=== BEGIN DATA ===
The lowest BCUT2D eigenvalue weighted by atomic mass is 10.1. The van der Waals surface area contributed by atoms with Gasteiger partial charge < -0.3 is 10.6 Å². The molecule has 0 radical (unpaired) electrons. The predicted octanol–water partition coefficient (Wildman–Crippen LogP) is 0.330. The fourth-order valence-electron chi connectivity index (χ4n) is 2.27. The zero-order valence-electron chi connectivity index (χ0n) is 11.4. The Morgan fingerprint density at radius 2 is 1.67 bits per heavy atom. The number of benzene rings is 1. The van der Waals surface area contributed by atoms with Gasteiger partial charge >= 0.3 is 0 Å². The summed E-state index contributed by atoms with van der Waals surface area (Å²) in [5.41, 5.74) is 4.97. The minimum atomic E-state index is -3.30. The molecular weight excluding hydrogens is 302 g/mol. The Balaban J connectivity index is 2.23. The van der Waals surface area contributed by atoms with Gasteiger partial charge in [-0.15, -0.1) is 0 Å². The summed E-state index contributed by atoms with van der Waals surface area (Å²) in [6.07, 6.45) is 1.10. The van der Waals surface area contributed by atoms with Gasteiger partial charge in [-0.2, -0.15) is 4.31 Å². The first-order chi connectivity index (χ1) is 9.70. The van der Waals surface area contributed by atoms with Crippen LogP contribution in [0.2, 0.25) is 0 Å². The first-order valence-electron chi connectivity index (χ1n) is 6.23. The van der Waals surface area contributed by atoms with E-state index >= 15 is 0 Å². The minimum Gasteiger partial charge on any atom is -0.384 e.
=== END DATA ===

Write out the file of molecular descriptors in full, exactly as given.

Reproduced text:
The lowest BCUT2D eigenvalue weighted by atomic mass is 10.1. The van der Waals surface area contributed by atoms with Gasteiger partial charge < -0.3 is 10.6 Å². The molecule has 0 radical (unpaired) electrons. The predicted octanol–water partition coefficient (Wildman–Crippen LogP) is 0.330. The fourth-order valence-electron chi connectivity index (χ4n) is 2.27. The zero-order valence-electron chi connectivity index (χ0n) is 11.4. The Morgan fingerprint density at radius 2 is 1.67 bits per heavy atom. The number of benzene rings is 1. The van der Waals surface area contributed by atoms with Gasteiger partial charge >= 0.3 is 0 Å². The summed E-state index contributed by atoms with van der Waals surface area (Å²) in [5.41, 5.74) is 4.97. The minimum atomic E-state index is -3.30. The molecular weight excluding hydrogens is 302 g/mol. The Balaban J connectivity index is 2.23. The van der Waals surface area contributed by atoms with Gasteiger partial charge in [-0.15, -0.1) is 0 Å². The summed E-state index contributed by atoms with van der Waals surface area (Å²) in [6.07, 6.45) is 1.10. The van der Waals surface area contributed by atoms with Gasteiger partial charge in [-0.2, -0.15) is 4.31 Å². The first-order chi connectivity index (χ1) is 9.70. The van der Waals surface area contributed by atoms with Crippen LogP contribution in [0.2, 0.25) is 0 Å². The first-order valence-electron chi connectivity index (χ1n) is 6.23. The van der Waals surface area contributed by atoms with E-state index >= 15 is 0 Å². The minimum Gasteiger partial charge on any atom is -0.384 e.